What did I even think a gay person was? A dirty, thin homosexual in an alleyway behind a bar in the sleaziest part of the city sinning, sinning, sinning, in the grip of Satan’s minions? I could not see myself in that. All the data I knew was coming from one biased source. Had I read a story about a real gay person? Seen a movie? Anything to counter that?

Absence of truth will make the lies stick.


I didn't know how to translate these experiences into “being” gay. I had no language, no concepts. All the signals were there, but they were being mistranslated because I didn’t have the model. Imagine getting all the parts to a bike, having never seen a bike, or known what a bike was.

Gay role models would not be able to show up in my religious faith until recently (thank you, Ray Boltz), but I had my eyes open. I just didn’t know what I was looking for. Because I didn't know I was gay—only different—I couldn't seek it out by name. I was not in Greenwich Village or San Francisco. I was Midwest. I was Texas rural. I couldn’t get to the pockets of that gay culture. Queer would have to come to me—through science fiction and fantasy, through stories and movies—but there just wasn't enough reaching me. (I know, I can hear you say: If only you'd read Samuel R. Delany! He was the one author people would suggest to you when you came out to them as both gay and a science fiction lover.)

I think about that a lot now. When I consider whether or not to have a gay main character—I see me as a 14-year-old reader. Who would I like to offer to him as a model—full of courage, mistakes, bad ideas, noble pursuits? Who would I have wanted as a model? Batman, Steve Austin, a big burly Indiana Jones, Dumbledore (yes!).

I don't begrudge the lessons straight male characters taught me (and female characters, lots!). But I wonder if I could have known more about myself with a little help from queer characters.


Nowadays, at 46, I write under a lamp with a lampshade signed by 52 queer authors, including Samuel R. Delany (who was my mentor at the 2013 Lambda Literary Retreat for Emerging LGBT Voices). They and many others are writing their truths into the world to counter lies and rumours and half-truths, to spread hope, reach common ground, celebrate joy. There will be no vacuum now for the lies to grow. We won't let that happen.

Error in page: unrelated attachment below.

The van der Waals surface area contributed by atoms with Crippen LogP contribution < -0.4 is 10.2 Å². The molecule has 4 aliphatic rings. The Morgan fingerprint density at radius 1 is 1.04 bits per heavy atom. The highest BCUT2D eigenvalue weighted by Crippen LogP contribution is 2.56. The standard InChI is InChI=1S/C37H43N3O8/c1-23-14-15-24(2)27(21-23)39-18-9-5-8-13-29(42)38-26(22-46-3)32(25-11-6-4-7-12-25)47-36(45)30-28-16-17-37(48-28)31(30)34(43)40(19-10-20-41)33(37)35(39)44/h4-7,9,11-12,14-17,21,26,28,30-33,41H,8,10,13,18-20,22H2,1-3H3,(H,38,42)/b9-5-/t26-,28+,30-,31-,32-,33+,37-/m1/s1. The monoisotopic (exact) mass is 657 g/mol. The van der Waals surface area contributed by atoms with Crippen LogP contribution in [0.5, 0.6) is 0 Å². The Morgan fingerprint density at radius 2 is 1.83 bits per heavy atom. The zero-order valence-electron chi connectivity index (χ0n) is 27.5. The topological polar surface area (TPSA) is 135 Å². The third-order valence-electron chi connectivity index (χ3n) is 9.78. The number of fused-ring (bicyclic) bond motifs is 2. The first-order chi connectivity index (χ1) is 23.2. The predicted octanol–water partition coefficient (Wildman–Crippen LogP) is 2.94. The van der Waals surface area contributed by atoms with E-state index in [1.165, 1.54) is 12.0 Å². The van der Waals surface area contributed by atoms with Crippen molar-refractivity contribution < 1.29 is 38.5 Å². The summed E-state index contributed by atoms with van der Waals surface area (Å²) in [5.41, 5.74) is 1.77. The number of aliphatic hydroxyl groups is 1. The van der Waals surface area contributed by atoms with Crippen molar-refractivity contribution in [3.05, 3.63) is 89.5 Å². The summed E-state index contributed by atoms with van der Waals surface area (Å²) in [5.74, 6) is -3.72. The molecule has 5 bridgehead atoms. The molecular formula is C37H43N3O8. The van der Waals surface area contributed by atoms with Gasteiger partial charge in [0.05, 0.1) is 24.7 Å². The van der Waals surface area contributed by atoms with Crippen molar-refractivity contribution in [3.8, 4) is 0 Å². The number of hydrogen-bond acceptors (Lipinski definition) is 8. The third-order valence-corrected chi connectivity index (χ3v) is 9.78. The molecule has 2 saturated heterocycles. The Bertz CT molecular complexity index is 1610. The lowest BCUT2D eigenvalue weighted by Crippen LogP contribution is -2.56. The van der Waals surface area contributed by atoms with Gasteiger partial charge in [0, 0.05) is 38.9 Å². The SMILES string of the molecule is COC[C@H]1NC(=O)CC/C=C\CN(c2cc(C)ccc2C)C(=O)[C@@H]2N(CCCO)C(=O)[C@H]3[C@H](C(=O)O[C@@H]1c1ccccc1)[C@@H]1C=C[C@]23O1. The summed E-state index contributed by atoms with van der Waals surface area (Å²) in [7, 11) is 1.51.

Writing LGBT characters into fiction helps readers understand who we are and what we can be—not just one way to be a queer person, but thousands. Maybe we also do it so that we exist in the world of story, in the future, in the past. Hold a mirror up to our culture—we should be there. Young adults searching for themselves may know something is different inside them, but still be in a fog because they can’t find models of that difference where they're already looking, reading, and watching. We have to give them some. Queer has to come to them.


Jerome Stueart is a proud graduate of Clarion 2007, San Diego. His work has appeared in Fantasy, Strange Horizons, Geist, On Spec, Joyland, Geez, and three of the Tesseracts anthology series of Canadian Science Fiction and Fantasy. He’s the co-editor of Tesseracts 18: Wrestling with Gods, a collection of scifi/fantasy stories where characters wrestle with Faith, just out from Edge Science Fiction and Fantasy Publishing. His first novel, One Nation Under Gods, will be published by ChiZine Publications, late 2015. He learned to live again in Canada’s Yukon Territory, and then moved to be with a bear in Dayton, Ohio, which Advocate Magazine calls the 2015 Queerest City in America. He sings with the Dayton Gay Men’s Chorus, and teaches science fiction and fantasy writing to teens, Writing the Spiritual Journey to older adults, and has ready an LGBT version of both.